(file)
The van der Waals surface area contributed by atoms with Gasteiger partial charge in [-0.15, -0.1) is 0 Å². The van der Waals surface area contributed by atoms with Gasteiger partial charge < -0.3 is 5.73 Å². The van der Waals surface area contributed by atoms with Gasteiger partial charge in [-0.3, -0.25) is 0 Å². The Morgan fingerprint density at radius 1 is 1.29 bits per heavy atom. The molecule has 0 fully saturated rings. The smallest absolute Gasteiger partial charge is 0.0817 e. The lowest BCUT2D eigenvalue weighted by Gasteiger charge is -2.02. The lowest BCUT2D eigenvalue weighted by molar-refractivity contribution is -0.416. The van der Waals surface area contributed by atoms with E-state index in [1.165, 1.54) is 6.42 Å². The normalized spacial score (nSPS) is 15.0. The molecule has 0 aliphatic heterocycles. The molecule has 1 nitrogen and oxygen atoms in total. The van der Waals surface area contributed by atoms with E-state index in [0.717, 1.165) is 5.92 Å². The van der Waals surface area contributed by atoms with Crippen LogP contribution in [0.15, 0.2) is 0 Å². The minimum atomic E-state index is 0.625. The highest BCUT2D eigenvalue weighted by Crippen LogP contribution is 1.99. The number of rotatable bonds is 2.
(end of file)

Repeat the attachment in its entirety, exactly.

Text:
The van der Waals surface area contributed by atoms with Gasteiger partial charge in [-0.15, -0.1) is 0 Å². The van der Waals surface area contributed by atoms with Gasteiger partial charge < -0.3 is 5.73 Å². The van der Waals surface area contributed by atoms with Gasteiger partial charge in [-0.3, -0.25) is 0 Å². The Morgan fingerprint density at radius 1 is 1.29 bits per heavy atom. The molecule has 0 fully saturated rings. The smallest absolute Gasteiger partial charge is 0.0817 e. The lowest BCUT2D eigenvalue weighted by Gasteiger charge is -2.02. The lowest BCUT2D eigenvalue weighted by molar-refractivity contribution is -0.416. The van der Waals surface area contributed by atoms with E-state index in [1.165, 1.54) is 6.42 Å². The normalized spacial score (nSPS) is 15.0. The molecule has 0 aliphatic heterocycles. The molecule has 1 nitrogen and oxygen atoms in total. The van der Waals surface area contributed by atoms with E-state index in [0.717, 1.165) is 5.92 Å². The van der Waals surface area contributed by atoms with Crippen LogP contribution in [0.15, 0.2) is 0 Å². The minimum atomic E-state index is 0.625. The highest BCUT2D eigenvalue weighted by Crippen LogP contribution is 1.99. The number of rotatable bonds is 2.